|1974–1979||Biology degree, University of Konstanz, Germany|
|1980||Graduate student, Zoology, Monash University,
|1981–1985||Doctoral studies in Biology, University of Konstanz,
|1985–1988||Postdoctoral studies in Biology, University of Basel,
|1995||Postdoctoral qualification in Zoology, University of
|1996||Heisenberg Scholarship from the Deutsche
Forschungsgemeinschaft (German Research Funding Organisation)
|1996-2012||Associate Professor in Zoology, Animal Behavior, University of Zurich, Switzerland|
|since 2012||Full Professor in Zoology, Animal Behaviour, University of Zurich, Switzerland|
What made you decide to become an academic?
My curiosity has always been what drives me – carving out an academic career was not my original goal. After completing my postdoctoral studies, I worked as a translator for eighteen months, before taking up another scientific post. It was only then that I actively decided to pursue an academic career.
What do you like about your job?
My work is very satisfying in many respects. I find it both intellectually challenging and fun. I particularly enjoy learning about biological diversity and all the fascinating behaviours which the evolutionary process has given rise to. My job also gives me the opportunity to meet some incredibly interesting people. And I enjoy working with young people, too.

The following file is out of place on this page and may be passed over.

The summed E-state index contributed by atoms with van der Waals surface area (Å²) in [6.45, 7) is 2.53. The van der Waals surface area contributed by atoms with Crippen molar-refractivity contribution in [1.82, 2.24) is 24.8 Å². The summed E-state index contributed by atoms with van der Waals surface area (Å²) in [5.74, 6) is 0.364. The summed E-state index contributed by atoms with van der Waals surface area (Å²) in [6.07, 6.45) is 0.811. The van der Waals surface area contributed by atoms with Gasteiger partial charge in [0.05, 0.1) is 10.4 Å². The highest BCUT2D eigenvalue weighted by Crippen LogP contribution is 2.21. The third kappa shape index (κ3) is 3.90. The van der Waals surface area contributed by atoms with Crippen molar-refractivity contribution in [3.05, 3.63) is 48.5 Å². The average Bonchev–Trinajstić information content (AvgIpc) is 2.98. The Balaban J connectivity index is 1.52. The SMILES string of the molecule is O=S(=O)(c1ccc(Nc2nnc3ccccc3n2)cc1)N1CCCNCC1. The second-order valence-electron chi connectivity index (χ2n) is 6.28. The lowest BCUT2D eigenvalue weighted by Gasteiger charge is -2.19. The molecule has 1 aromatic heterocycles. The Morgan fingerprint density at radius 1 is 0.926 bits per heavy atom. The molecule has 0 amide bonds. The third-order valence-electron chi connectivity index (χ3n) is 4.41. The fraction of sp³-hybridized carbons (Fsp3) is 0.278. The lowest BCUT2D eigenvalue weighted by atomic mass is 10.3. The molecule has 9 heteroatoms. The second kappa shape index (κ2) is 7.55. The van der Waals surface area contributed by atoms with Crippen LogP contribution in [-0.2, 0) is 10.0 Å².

Have you experienced any dry spells or disappointments in your career?
How did you overcome these?
By their very nature, science and research involve dry spells: the focus is on things you either don’t yet know or don't understand, so you're constantly faced with your own ignorance.
How do you maintain your work-life balance?
To me, the fact that I can still be a scientist in my free time is a privilege and one which I take advantage of - I always have my binoculars with me when I’m travelling.
Do you have any advice for young, ambitious female researchers?
Your starting point and drive should be your own curiosity and passion for your subject, rather than pursuing a certain career path. Don’t let yourself get caught up in the inevitable decision between career and family as those around you may well be more understanding than you think if children enter the equation. Your scientific productivity may well be hindered temporarily and your organisational talent will be frequently tested, but ultimately the important thing is whether you can achieve your desires and goals.
Evolutionary Biology and Environmental Studies
University of Zurich
Tel. +41 44 635 52 70
barbara.koenig (at) ieu.uzh.ch